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INTRODUCTION

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Inborn errors of metabolism (IEMs), although rare, are becoming more recognized in pediatrics.

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Common examples of inborn errors of metabolism are shown in Table 74-1.

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TABLE 74-1

Common Examples of Inborn Errors of Metabolism

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Newborn screening tests have aided clinicians in diagnosing most of these disorders shortly after birth. However, some infants and children will present later in life, and it is crucial for pediatric ICU providers to recognize these disorders quickly so treatment can be initiated.

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Children with undiagnosed metabolic disorders oftentimes present with:

  • Varying states of shock

  • Cardiac insufficiency and/or cardiomyopathies

  • Feeding intolerance, failure to thrive, vomiting, and lethargy

  • Profound dehydration with or without metabolic acidosis

  • Altered mental status with or without hyperammonemia

  • Intractable seizures

  • Developmental delay

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These predominately autosomal-recessive disorders often result in significant enzyme deficiencies impairing mitochondrial function. Mitochondria therefore:

  • Cannot break down proper by-products of certain metabolic pathways, which impairs their function on the cellular level

  • Accumulate dysfunctional upstream metabolites, which becomes toxic to the cell and patient

  • Shunt metabolites into other pathways, which get overloaded or are unable to process these metabolites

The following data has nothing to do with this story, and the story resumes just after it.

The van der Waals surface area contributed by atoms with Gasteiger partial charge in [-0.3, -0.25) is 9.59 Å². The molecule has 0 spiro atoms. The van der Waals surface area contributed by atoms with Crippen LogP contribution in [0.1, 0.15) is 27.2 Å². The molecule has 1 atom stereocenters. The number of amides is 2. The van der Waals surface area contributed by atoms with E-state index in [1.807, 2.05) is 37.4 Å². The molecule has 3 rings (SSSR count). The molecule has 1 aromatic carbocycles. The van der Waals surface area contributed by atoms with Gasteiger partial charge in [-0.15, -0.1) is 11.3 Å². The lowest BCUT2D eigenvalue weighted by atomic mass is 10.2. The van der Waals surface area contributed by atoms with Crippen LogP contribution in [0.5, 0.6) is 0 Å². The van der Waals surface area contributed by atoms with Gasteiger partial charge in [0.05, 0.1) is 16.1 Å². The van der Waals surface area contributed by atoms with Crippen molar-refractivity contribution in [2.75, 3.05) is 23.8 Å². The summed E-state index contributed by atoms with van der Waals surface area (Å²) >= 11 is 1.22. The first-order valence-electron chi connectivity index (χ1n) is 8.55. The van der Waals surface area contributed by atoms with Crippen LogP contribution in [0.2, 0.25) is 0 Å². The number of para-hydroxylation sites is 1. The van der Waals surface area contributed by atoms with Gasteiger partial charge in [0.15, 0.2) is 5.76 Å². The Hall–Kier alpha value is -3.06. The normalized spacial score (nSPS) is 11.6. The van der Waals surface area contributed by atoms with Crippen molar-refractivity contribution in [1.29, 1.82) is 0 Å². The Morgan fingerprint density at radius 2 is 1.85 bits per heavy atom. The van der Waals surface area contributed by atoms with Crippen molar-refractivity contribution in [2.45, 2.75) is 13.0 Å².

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WORKING UP A METABOLIC DISORDER

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Physicians who suspect an underlying metabolic disorder or a patient in metabolic crisis should immediately evaluate the following on physical exam:

  • Vital signs: Assess for fever or hypothermia, abnormal changes in blood pressure and pulse pressure, alterations in heart rate and rhythm, and variations in respiratory effort (irregular breathing or large Kussmaul breaths)

  • General appearance: Observation of coarsened facial features, body odor/smell

  • Ophthalmologic exam: Consider a distinct eye exam to evaluate for cataracts, changes in retinal pigmentation

  • Cardiovascular exam: Evaluate for signs of cardiogenic shock; assess for brisk or delayed capillary refill, bounding pulses, displaced point of maximal impulse (PMI), murmurs

  • Abdominal exam: Direct palpation for hepatosplenomegaly

  • Neurologic exam: Note baseline Glasgow Coma Score (GCS) for encephalopathy, hypotonia or hypertonia, brisk tendon reflexes, pupillary irregularities, or cranial nerve deficits

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Initial laboratory studies should include the following:

  • Arterial blood gas to evaluate for changes in blood pH and the presence of metabolic acidosis and lactate production

  • Rapid blood glucose to evaluate for hypoglycemia

  • Rapidly run iced ammonia levels on free-flowing blood samples

  • Basic metabolic panels to assess bicarbonate levels and electrolyte derangements

  • Pyruvate levels

  • Blood and urine ketones/β-hydroxybutyrate

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